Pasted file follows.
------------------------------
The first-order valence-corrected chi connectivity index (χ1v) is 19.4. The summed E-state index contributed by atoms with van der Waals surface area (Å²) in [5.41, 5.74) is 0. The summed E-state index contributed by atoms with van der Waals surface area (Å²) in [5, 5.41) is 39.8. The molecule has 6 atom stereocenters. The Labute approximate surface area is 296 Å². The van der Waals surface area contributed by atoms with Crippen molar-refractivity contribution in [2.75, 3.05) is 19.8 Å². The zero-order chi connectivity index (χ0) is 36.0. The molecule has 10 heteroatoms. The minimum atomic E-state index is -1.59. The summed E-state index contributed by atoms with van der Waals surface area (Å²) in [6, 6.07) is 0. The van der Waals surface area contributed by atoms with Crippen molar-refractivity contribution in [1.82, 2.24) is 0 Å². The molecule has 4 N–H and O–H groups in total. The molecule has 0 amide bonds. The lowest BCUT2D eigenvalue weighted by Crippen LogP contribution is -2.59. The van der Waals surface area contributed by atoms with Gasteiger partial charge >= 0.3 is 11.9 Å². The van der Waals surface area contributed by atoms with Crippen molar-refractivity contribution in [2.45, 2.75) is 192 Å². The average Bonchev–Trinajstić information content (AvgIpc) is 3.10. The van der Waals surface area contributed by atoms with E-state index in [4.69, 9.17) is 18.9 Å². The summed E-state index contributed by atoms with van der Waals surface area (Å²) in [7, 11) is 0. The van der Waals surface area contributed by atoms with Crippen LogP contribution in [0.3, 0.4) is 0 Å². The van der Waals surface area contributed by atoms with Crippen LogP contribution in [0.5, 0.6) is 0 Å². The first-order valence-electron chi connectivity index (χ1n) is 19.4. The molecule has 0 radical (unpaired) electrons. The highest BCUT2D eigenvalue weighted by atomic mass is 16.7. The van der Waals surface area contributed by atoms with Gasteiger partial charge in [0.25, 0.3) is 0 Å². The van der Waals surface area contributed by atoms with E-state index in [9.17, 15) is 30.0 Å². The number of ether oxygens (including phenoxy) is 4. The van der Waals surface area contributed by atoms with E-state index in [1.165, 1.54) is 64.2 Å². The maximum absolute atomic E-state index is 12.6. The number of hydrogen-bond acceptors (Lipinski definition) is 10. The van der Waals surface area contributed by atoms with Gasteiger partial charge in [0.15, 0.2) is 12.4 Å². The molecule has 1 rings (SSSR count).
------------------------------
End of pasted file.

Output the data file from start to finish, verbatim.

The first-order valence-corrected chi connectivity index (χ1v) is 19.4. The summed E-state index contributed by atoms with van der Waals surface area (Å²) in [5.41, 5.74) is 0. The summed E-state index contributed by atoms with van der Waals surface area (Å²) in [5, 5.41) is 39.8. The molecule has 6 atom stereocenters. The Labute approximate surface area is 296 Å². The van der Waals surface area contributed by atoms with Crippen molar-refractivity contribution in [2.75, 3.05) is 19.8 Å². The zero-order chi connectivity index (χ0) is 36.0. The molecule has 10 heteroatoms. The minimum atomic E-state index is -1.59. The summed E-state index contributed by atoms with van der Waals surface area (Å²) in [6, 6.07) is 0. The van der Waals surface area contributed by atoms with Crippen molar-refractivity contribution in [1.82, 2.24) is 0 Å². The molecule has 4 N–H and O–H groups in total. The molecule has 0 amide bonds. The lowest BCUT2D eigenvalue weighted by Crippen LogP contribution is -2.59. The van der Waals surface area contributed by atoms with Gasteiger partial charge >= 0.3 is 11.9 Å². The van der Waals surface area contributed by atoms with Crippen molar-refractivity contribution in [2.45, 2.75) is 192 Å². The average Bonchev–Trinajstić information content (AvgIpc) is 3.10. The van der Waals surface area contributed by atoms with E-state index in [4.69, 9.17) is 18.9 Å². The summed E-state index contributed by atoms with van der Waals surface area (Å²) in [7, 11) is 0. The van der Waals surface area contributed by atoms with Crippen LogP contribution in [0.3, 0.4) is 0 Å². The van der Waals surface area contributed by atoms with Crippen LogP contribution in [0.5, 0.6) is 0 Å². The first-order valence-electron chi connectivity index (χ1n) is 19.4. The molecule has 0 radical (unpaired) electrons. The highest BCUT2D eigenvalue weighted by atomic mass is 16.7. The van der Waals surface area contributed by atoms with Gasteiger partial charge in [0.25, 0.3) is 0 Å². The van der Waals surface area contributed by atoms with E-state index in [9.17, 15) is 30.0 Å². The number of ether oxygens (including phenoxy) is 4. The van der Waals surface area contributed by atoms with E-state index in [1.165, 1.54) is 64.2 Å². The maximum absolute atomic E-state index is 12.6. The number of hydrogen-bond acceptors (Lipinski definition) is 10. The van der Waals surface area contributed by atoms with Gasteiger partial charge in [0.15, 0.2) is 12.4 Å². The molecule has 1 rings (SSSR count).